Kyle Habet, MD, is a physician at Belize International Institute of Neuroscience where he is a member of a multidisciplinary group of healthcare professionals involved in the care of patients with an array of neurological and psychiatric diseases. He is a published author, researcher and instructor of neuroscience and clinical medicine at Washington University of Health and Science.
Progress in sickle cell disease (SCD) was stifled for almost 2 decades prior to the US Food and Drug Administration (FDA) approval of Endari™ (L-glutamine oral powder) in 2017. It is the second drug to gain FDA approval for patients with SCD and the first new drug to enter the arena in almost 20 years.1 It is approved for use in patients aged 5 years and older for the reduction of acute complications associated with SCD.2
Endari is a powdered amino acid (L-glutamine) that comes in 5-g packets. Dose is based on patient weight, with a recommended dose of 1, 2, and 3 packets per day for patients who weigh <30 kg, 30 to 65 kg and >65 kg, respectively. The packets should be dissolved in cold liquid or cold food such as yogurt immediately before ingestion. Complete dissolution is not required.2
Get full prescribing information for Endari on MPR’s monograph page.
Mechanism of Action
The precise mechanism of action is not known, and the rationale for the use of L-glutamine is based on theoretical principles. It is theorized that by reducing the increased oxidative stress experienced by erythrocytes in patients with SCD, a reduction in hemolysis and vaso-occlusive crises would be expected. L-glutamine, in theory, potentiates the nicotinamide adenine dinucleotide (NAD) redox potential and, in turn, alleviates oxidative stress and leads to lower levels of hemolysis and vaso-occlusive events.2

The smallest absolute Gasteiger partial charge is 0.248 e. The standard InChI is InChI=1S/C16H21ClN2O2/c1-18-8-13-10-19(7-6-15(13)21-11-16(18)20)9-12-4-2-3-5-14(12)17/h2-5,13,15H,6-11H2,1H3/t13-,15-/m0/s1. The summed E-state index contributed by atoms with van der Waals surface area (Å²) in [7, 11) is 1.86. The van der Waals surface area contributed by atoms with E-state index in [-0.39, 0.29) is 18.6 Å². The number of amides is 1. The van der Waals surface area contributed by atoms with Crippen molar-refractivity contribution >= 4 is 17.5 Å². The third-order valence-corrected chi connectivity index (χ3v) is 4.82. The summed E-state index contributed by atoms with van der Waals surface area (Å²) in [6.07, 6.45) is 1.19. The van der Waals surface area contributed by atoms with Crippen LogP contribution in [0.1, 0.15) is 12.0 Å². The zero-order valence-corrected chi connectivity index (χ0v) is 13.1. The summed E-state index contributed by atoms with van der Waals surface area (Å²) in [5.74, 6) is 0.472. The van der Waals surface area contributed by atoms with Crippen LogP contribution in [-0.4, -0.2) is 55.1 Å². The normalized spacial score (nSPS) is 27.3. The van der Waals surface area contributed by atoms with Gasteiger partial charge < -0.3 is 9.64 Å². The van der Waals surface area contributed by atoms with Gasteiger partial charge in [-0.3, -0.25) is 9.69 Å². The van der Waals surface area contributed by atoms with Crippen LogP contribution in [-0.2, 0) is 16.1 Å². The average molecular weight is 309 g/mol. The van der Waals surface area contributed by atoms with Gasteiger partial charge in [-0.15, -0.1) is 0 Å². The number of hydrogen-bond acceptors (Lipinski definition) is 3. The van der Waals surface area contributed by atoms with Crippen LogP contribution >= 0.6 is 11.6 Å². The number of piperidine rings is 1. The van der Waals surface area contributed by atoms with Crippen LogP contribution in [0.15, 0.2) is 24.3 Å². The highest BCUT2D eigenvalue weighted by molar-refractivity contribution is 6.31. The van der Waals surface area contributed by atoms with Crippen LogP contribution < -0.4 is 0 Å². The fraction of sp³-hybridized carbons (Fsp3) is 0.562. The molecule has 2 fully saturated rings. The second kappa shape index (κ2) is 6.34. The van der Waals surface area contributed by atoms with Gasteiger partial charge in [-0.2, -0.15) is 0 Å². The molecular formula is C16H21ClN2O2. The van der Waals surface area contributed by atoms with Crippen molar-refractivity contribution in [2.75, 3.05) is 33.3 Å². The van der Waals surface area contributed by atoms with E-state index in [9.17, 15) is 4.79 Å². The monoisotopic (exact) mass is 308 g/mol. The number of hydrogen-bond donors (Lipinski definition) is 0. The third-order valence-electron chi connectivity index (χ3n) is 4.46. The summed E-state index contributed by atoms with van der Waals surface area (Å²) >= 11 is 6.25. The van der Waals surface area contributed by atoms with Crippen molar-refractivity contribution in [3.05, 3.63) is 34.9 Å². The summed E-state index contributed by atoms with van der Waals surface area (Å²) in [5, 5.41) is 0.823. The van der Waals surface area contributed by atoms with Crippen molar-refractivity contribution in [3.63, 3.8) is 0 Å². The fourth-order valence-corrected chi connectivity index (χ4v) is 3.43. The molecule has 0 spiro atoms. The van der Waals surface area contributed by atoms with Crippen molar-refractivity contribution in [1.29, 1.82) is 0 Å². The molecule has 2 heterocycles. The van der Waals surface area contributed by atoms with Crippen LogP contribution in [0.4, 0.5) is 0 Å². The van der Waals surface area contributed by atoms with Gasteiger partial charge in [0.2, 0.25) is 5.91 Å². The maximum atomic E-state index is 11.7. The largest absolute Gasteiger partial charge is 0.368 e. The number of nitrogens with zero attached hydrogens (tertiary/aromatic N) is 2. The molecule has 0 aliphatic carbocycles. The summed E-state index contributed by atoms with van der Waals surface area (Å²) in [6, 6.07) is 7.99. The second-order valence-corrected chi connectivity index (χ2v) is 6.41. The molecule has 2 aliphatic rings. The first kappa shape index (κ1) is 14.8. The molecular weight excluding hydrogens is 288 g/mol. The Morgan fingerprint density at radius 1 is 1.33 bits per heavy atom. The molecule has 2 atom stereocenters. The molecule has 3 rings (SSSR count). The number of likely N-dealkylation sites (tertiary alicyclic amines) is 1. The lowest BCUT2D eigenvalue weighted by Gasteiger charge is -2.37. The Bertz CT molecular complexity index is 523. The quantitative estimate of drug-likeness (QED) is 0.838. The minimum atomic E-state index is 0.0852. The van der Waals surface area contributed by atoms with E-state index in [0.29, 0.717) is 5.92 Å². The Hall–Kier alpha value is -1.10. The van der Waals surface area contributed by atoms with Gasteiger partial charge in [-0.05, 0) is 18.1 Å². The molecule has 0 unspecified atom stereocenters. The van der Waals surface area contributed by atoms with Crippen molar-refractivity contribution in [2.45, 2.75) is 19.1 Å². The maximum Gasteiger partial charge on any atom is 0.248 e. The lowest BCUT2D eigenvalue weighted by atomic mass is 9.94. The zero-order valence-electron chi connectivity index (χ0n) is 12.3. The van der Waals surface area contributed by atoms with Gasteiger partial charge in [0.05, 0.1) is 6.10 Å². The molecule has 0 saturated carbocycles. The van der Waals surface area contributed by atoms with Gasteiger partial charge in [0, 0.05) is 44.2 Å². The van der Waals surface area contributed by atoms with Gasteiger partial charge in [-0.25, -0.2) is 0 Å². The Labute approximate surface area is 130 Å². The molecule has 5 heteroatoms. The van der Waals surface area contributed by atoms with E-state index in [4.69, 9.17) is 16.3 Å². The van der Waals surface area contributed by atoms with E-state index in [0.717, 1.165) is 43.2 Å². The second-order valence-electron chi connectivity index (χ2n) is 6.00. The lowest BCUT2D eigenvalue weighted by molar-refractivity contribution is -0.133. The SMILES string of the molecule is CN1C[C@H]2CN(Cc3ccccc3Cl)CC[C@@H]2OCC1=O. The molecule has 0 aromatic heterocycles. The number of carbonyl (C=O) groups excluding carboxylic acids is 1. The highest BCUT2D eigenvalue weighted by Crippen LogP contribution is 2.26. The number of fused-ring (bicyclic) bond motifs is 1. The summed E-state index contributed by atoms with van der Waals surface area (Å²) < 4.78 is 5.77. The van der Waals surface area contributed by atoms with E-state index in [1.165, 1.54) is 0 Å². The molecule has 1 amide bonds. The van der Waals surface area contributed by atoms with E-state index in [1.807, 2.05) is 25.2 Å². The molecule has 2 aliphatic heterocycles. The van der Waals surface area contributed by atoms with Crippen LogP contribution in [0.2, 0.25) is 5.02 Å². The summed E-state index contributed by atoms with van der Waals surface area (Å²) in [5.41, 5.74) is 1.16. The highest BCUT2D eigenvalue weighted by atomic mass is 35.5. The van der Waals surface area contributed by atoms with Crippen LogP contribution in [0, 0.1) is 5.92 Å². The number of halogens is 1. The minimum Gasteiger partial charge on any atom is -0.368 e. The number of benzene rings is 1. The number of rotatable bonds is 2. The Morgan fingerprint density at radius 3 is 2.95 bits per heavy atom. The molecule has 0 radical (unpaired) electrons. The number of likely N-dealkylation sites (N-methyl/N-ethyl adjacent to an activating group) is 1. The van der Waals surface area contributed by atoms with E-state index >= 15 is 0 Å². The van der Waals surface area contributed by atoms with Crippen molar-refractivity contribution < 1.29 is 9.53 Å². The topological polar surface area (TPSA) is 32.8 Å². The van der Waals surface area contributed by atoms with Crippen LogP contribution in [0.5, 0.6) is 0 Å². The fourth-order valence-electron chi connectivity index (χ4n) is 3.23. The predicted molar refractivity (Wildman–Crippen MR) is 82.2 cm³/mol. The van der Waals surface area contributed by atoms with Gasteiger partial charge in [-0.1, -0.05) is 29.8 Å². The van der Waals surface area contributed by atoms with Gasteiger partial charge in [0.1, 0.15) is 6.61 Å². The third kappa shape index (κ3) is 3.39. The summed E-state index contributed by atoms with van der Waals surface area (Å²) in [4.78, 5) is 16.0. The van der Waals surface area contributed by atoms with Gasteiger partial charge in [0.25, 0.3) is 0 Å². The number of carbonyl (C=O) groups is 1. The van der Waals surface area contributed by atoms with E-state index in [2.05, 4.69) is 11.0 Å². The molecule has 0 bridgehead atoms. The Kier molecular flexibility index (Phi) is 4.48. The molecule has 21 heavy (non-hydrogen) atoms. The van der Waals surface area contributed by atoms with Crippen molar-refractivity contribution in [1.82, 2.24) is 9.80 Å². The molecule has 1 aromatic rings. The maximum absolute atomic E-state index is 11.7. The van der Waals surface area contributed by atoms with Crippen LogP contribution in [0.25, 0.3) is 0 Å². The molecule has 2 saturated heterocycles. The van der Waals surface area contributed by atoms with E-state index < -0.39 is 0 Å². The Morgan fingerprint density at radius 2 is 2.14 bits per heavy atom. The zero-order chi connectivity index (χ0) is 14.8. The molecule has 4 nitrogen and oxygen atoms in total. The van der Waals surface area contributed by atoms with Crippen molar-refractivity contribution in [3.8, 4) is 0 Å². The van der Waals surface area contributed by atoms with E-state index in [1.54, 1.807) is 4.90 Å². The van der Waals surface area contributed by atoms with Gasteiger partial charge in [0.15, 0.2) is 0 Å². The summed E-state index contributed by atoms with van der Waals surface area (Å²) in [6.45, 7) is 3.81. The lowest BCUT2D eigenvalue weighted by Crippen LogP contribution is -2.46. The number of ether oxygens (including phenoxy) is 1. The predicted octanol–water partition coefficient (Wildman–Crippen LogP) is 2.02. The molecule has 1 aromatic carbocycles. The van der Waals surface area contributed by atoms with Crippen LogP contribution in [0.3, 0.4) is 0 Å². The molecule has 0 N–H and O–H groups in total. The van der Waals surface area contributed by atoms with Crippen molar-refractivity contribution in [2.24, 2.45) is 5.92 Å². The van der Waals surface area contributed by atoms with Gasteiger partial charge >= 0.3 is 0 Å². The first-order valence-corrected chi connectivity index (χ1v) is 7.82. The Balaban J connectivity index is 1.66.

Efficacy in Clinical Trials
The efficacy of Endari was evaluated in a randomized, double-blind, placebo-controlled, multicenter clinical trial including 230 patients aged 5 to 58 years with sickle cell anemia or sickle β0-thalassemia. At the end of the 48-week intervention period, patients in the Endari group demonstrated a decreased median number of sickle cell crises (n=3) compared to the placebo group (n=4). In both groups, the range was 0 to 15 crises during the study period. Recurrent crisis event time analysis yielded an intensity rate ratio (IRR) value of 0.75 in favor of Endari, suggesting that over the entire 48-week period, the average cumulative crisis count was reduced by 25% from the Endari group over the placebo group.2
The strength of this data is questionable (see Limitations).
Endari has a good safety profile. Common adverse reactions include constipation, nausea, headache, abdominal pain, cough, pain in extremities, back pain, and chest pain. There are no reported contraindications listed for Endari to date.2
There is insufficient data to recommend Endari for pregnant or breastfeeding patients. Endari has not been evaluated in children under 5 years of age.2
No P values are available for the submitted study, potentially due to a lack of statistical significance. The European Medicines Agency (EMA) has cited that although there are no evident safety concerns with the treatment, a lack of conclusive evidence for efficacy of Xyndari™ (patent filed under this name in Europe) is not reassuring.3 The EMA quotes that “the main study did not show that Xyndari was effective at reducing the number of sickle cell crises or hospital visits.”4 Following this negative sentiment, Emmaus Medical Europe Ltd. withdrew their application for EMA approval.
1. FDA approves new treatment for sickle cell disease. News release. US Food and Drug Administration; July 7, 2017.
2. Endari. Package insert. Emmaus Medical, Inc.; 2017. Accessed November 9, 2021.
3. Endari (L-glutamine) for sickle cell disease. Sickle Cell Disease News. Updated February 8, 2021. Accessed November 9, 2021.
4. Xyndari: withdrawal of the marketing authorisation application. European Medicines Agency. October 18, 2019. Accessed November 9, 2021.
Reviewed by Debjyoti Talukdar, MD, on 11/9/2021.